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I have a basic quesiton about circuit theory in general. Consider the following circuit:

enter image description here

I understand that the resistor will have a constant voltage of 1V across it as it takes the DC component of the input voltage source. The capacitor will take the AC part of the input voltage source (the 0.5V peak-peak signal).

There's my first question: How can there be 1V across the resistor and 0.5V peak-to-peak across the capacitor when both devices are in parallel? Don't they have the same voltage across them?

The second question is when the capacitor current goes negative, it's supplying current to somewhere -> where does it supply current to if top node is at same voltage?

I feel like I'm missing some basic rule here?

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I understand that the resistor will have a constant voltage of 1V across it as it takes the DC component of the input voltage source.

This is way off base.

We model an ideal resistor as able to respond to any applied voltage, whether DC or AC of any frequency.

If you want a resistor that only responds to the DC component of the applied voltage, you'd want to include a very large series inductance attached to that resistor.

There's my first question: How can there be 1V across the resistor and 0.5V peak-to-peak across the capacitor when both devices are in parallel? Don't they have the same voltage across them?

They have the same voltage across them.

1 V DC plus a 0.25 V 1 Hz sinusoid.

The second question is when the capacitor current goes negative, it's supplying current to somewhere -> where does it supply current to if top node is at same voltage?

In general it could supply current to either the resistor, the voltage source, or both.

There's no rule that the current through the voltage source must always flow out the positive terminal.

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  • \$\begingroup\$ What about if I had a very large frequency AC signal on my voltage source. Shouldn't the capacitor then behave as a short, acting as a decoupling/bypass capacitor and then the resistor should only see the DC 1V? But then wouldn't that contradict the fact that resistor and capacitor should have same voltage across them? \$\endgroup\$ – AlfroJang80 Sep 20 at 16:02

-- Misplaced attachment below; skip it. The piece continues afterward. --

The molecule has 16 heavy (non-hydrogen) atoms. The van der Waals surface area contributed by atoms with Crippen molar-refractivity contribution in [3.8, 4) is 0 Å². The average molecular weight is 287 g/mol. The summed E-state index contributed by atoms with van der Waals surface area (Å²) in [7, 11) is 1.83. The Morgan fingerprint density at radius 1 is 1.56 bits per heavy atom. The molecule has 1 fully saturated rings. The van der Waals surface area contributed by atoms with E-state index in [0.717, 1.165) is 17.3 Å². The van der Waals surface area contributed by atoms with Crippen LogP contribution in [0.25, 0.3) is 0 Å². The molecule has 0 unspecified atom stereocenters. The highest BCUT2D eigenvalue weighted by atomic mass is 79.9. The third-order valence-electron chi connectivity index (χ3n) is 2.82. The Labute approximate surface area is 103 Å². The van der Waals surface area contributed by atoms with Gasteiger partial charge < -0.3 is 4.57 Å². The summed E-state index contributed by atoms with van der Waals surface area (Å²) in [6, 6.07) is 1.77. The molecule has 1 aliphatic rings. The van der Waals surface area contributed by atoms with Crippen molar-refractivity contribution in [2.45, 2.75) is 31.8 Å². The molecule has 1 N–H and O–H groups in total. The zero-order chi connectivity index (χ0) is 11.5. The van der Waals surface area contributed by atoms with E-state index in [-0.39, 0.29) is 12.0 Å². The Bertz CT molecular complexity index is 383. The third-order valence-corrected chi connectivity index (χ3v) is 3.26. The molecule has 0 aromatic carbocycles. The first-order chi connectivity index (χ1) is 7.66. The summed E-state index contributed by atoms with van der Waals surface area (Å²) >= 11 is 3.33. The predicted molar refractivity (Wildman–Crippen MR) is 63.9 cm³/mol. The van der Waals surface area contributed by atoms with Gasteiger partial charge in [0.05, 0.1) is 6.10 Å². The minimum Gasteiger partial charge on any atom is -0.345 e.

• \$\begingroup\$ @AlfroJang80, if you want to include that effect, you need to include a source impedance in your voltage source model. With the ideal voltage source you've drawn, the capacitor is never close enough to a short to prevent the resistor from seeing the full voltage. \$\endgroup\$ – The Photon Sep 20 at 16:03
  • \$\begingroup\$ May I ask why a source impedance is necessary? I thought the capacitor has an impedance of 1/jwC when dealing with sinusodial voltages and currents. \$\endgroup\$ – AlfroJang80 Sep 20 at 16:09
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    \$\begingroup\$ Yes, but an ideal voltage source can supply as much current as needed to drive it with 0.25 V AC. The ideal source can provide 1,000,000,000,000,000 amps if necessary to deliver the 0.25 V. If you want a source that will fail to deliver enough current to keep the AC voltage at 0.25 V at some high frequency, you need to include a source impedance in the voltage source model. \$\endgroup\$ – The Photon Sep 20 at 16:11
  • \$\begingroup\$ Ah. I see. Thank you \$\endgroup\$ – AlfroJang80 Sep 20 at 16:13
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The basic rule of lumped-circuit analysis is that parallel components all have the same voltage across them, and series components all have the same current flowing through them.

Your circuit is a parallel circuit, so the first rule applies. The voltage is strictly determined by the voltage source. The thing that's different is the current that flows in each component.

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